Shaira is Wen’s Soil Sisters Coordinator. She is an environmental educator working in schools, city farms, nature reserves and community gardens. Living in East London all her life, she’s keen to support urban communities to discover nature, take ownership of local green spaces and become change makers.
Shaira shares her experience of working from home during the Covid-19 outbreak through a person of colour perspective.
Working from home during the covid outbreak and lock down has been tricky for many of us around the globe. Whilst face to face communication isn’t possible at the moment; many homes have been using zoom sessions to work with colleagues, therapists, and even building movement classes online.
Outside of work, friends and family are catching up with loved ones using new technologies. I’ve been listening to people around me talking about the adjustments that they are having to make – finding the right technology, being able to share space and still carry on with routine and normal productivity levels. For many this includes managing the care needs for children, who are at home, as well as living with elderly in-laws or grandparents in larger households than the average British norm.
“People are finally noticing the unpaid care roles women undertake on a daily basis”.
People are finally noticing the unpaid care roles women undertake on a daily basis. Last November we recall the Equal Pay Day – the day in the year when women effectively stop earning in the year compared to their male counterparts. I feel for all of us who are having to manage uncertainty and the future of our jobs, not being around our loved ones physically and losing the community structures that sustain us – despite the wonderful mutual aid support that has sprung up.
Juggling work with care needs, as well as “staying on top of it all” is the reality for many women and the only way to survive in a capitalist society that makes you work relentlessly. Marginalized and BAME communities will hear me when I talk about high levels of depression and the likelihood of being a lone parent. What’s class, race and gender got to do with COVID 19 you may ask?
It’s a reminder that marginalized groups face everyday inequality, challenges navigating around life and hardship as a means to survive in this neoliberal and capitalist society. COVID-19 has surfaced existing inequalities in power and society and at work. And yes the virus and lockdown is making us all anxious and having an impact on our mental health, adding even more layers of struggles. The space in which we manage our stress levels is a privilege, we don’t have spaces to demarcate for work. Our parents do not have smart phones so we can call them.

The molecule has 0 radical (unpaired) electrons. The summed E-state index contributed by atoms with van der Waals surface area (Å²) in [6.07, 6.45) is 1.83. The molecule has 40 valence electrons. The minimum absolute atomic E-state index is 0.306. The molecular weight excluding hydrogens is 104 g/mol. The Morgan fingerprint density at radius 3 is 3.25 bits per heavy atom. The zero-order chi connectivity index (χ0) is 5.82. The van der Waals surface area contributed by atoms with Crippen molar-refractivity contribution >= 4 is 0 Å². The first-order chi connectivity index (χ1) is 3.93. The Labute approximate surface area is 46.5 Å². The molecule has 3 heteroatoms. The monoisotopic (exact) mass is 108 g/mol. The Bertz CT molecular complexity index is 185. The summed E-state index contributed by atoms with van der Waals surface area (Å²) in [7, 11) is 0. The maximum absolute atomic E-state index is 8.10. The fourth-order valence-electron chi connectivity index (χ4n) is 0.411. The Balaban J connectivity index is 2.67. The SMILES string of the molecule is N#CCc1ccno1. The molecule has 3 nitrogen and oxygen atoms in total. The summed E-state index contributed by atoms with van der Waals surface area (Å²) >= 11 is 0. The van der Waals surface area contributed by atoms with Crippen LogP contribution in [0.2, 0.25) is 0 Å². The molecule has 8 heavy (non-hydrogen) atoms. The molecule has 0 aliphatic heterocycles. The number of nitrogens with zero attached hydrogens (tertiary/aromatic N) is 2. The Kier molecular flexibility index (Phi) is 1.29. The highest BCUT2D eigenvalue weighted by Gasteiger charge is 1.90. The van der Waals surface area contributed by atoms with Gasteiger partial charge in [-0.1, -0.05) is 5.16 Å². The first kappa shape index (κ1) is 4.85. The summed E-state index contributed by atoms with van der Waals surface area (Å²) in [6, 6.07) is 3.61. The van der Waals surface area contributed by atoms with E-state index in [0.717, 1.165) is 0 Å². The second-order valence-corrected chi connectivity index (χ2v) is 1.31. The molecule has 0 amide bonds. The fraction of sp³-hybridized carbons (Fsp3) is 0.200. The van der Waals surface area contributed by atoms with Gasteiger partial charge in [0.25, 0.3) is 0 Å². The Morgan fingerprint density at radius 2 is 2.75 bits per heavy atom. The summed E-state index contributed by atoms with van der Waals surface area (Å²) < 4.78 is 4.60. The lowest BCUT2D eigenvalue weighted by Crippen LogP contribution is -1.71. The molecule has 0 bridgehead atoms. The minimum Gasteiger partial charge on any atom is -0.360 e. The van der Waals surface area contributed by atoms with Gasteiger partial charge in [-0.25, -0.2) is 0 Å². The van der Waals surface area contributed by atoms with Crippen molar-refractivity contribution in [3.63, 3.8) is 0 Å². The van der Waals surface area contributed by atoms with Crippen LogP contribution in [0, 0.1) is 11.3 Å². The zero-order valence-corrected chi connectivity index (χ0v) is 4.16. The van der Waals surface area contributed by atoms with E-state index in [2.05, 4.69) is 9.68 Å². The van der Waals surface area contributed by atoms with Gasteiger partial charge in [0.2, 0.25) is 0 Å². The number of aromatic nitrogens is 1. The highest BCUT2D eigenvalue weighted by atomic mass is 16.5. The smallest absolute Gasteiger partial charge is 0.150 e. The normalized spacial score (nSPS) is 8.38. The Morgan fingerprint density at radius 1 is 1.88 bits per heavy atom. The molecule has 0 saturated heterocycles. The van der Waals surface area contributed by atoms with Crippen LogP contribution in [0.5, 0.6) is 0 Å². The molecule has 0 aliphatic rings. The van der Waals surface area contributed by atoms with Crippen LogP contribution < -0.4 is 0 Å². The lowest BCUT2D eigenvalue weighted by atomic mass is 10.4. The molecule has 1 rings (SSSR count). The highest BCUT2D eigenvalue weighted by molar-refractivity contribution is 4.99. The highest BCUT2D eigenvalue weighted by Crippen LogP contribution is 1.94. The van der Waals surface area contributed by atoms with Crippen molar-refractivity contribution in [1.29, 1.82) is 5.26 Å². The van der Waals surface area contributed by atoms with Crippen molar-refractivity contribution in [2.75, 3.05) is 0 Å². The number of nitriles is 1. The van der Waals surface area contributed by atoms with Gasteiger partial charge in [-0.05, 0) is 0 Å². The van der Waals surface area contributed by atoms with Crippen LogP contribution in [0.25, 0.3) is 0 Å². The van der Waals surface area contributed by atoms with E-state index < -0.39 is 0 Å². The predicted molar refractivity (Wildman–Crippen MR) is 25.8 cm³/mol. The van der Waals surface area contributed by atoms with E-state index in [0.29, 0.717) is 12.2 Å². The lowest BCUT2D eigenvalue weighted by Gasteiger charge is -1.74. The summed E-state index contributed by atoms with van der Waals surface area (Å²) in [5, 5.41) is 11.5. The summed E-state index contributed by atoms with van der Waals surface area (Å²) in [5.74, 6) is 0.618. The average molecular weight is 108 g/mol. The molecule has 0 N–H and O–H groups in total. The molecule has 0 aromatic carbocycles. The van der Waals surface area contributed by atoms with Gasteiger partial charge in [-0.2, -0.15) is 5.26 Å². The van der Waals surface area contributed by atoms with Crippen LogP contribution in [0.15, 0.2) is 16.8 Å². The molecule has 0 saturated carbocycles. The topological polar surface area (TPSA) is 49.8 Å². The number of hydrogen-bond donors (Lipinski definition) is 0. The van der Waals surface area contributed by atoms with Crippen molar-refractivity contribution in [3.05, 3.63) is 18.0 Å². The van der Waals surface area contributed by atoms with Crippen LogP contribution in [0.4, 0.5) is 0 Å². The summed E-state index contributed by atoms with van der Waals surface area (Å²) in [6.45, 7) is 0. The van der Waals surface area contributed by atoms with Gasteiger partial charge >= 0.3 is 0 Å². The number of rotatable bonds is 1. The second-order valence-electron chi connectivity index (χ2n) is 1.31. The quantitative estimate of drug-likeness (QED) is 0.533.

BAME communities will be hit disproportionally by mental health challenges during the COVID-19 lockdown, as they endure the stress and anxiety on top of the multiple interactional layers already being lived through. In some BAME communities, mental health problems are rarely spoken about and can be seen in a negative light. This can discourage people within the community from talking about their mental health and may be a barrier to engagement with health services. The work place is also a space with power, not without as situational feminists will remind us. I must work harder than my other colleagues, which is commonly expressed by BAME friends, and at times I feel the same. COVID-19 isn’t helping but it’s a stark reminder for all that under the surface these are the realities and struggles that many working class BAME /communities/parents and carers feel and experience. Those of us who have experienced moments of imposter syndrome will know what I’m talking about – the idea that you are working in an organisation where the majority of people are not like you or how did I get this position and am I worthy of this opportunity?
As a working class, lone parent to a ten-year-old, COVID-19 has also got me working at home and guess what I’m actually enjoying it. I’m fortunate enough to have the right tech, space and set up at home. I am able to spend more time with my child, who I rarely have time with, as I work during the week and she is away at her dad’s at weekends. I’m aware that not everyone has the space or set up as I do. A lot of families like mine in Tower Hamlets live in council flats in a congested inner city, with no garden space, but I am grateful for my home and the local cemetery park and city farms around me.